UK General Election Betting Odds

It's a question of when rather than if there will be a General Election now after the most turbulent month in recent British political history. Boris Johnson has failed to win any of his first six votes in the House of Commons as Prime Minister with one of them seeing a bill preventing a No Deal Brexit written into law.

UK General Election Betting Odds

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Boris Johnson to be replaced at Prime Minster in 20196/4Ladbrokes

Two of Johnson's failed votes were to force a snap election in mid-October with the opposition - headed by Labour leader Jeremy Corbyn - shrewdly deciding against it. Why shrewdly?

Well, Johnson's intention was to pitch himself as the people's candidate against a Parliament which had tried to thwart 'the will of the people'. By delaying it, Johnson will almost certainly have to go back on his “do or die” pledge to leave the EU on October 31st.

On Wednesday, the Scottish Supreme Court ruled that Monday's prorogation of Parliament was unlawful and – more damagingly – that the PM had misled the Queen in requesting said prorogation. No 10 will now go to the UK Supreme Court which could hear the appeal as early as next week.

While it is dangerous to assume anything in British politics right now, let us assume that No 10 is successful in its appeal (given the High Court last week ruled prorogation was legal) and that Parliament reconvenes on October 14th as per Johnson's wishes.

The anti-No Deal bill means he must ask the EU for an extension if a deal has not been agreed by October 19th.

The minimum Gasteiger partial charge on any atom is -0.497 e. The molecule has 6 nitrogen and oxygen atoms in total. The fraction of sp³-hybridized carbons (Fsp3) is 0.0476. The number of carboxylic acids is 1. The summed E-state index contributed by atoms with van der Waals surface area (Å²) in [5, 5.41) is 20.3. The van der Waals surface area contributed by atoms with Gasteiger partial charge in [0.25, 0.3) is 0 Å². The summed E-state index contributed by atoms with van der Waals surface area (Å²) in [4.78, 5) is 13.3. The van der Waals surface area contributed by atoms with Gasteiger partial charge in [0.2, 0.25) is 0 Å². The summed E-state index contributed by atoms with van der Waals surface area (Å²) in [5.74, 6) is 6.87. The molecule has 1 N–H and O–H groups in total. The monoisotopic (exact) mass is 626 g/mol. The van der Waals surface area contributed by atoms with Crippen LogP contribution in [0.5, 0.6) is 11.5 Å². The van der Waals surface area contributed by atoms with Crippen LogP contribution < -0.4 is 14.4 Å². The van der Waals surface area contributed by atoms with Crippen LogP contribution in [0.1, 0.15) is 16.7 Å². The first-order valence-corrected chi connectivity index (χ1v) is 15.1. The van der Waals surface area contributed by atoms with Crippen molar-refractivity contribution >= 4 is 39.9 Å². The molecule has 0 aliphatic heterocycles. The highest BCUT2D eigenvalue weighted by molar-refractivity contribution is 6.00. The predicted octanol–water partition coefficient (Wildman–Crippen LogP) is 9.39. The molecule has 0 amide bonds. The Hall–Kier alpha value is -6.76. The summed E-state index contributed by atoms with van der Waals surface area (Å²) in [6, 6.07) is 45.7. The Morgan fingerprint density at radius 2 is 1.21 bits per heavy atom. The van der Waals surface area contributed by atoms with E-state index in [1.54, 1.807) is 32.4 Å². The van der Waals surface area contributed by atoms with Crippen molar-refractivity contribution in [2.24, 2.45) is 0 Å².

Can Johnson survive?

With a deal looking unlikely, although there are rumours he could abandon the DUP by proposing a Northern Ireland-only backstop, Johnson faces all sorts of potential fates (including prison) should he break the law and go all out for No Deal. But the most immediate would be political as the Commons sits on the 19th. They would almost certainly pass of motion of no confidence and then we return to the previously mooted scenario of a temporary Prime Minister who would then go back to Brussels and ask for an extension beyond October 31st.

When that possibility was explored before MPs decided on legislation to block No Deal, Corbyn wanted that role for himself with the Liberal Democrats and Tory rebels preferring a less partisan option such as Ken Clarke or Harriet Harman (now hoping to succeed John Bercow as Speaker).

The Commons would have 14 days – although in this case 11 to avert a No Deal Brexit - to decide upon a PM who could command the confidence of the House and go to Buckingham Palace.

While so much can happen in the coming days and weeks, it is hard to avoid the conclusion that Johnson is on borrowed time. There are a number of possible ends to his Premiership and he can't avoid them all. If he was to lose the Supreme Court appeal, he would have to resign. Defying Parliament by not requesting an extension almost certainly would see him lose his job.

A Murky Election Picture

In a General Election, with December 2019 the current favourite as far as date is concerned, it looks far from certain that a Brexit alliance (Conservatives and Nigel Farage's Brexit Party) would win enough seats for Johnson to stay on as PM and there is even a chance he could lose his seat of Uxbridge and South Ruislip.

With Labour still vague on what they would campaign for in a General Election (they have at least committed to a second Referendum), it is too risky at this stage to predict how one would go. The Lib Dems have just come out unequivocally for revoking Article 50 and it will be interesting to see how that goes down with the public. In Scotland, the SNP could be set for big gains at the Tories' expense after Ruth Davidson's resignation.

The whole election picture looks pretty murky at present although this may become clearer in the coming weeks as the main parties hold their annual conferences. But, for now, the 6/4 with Ladbrokes about Boris Johnson being replaced as Prime Minister in 2019 looks a solid bet.


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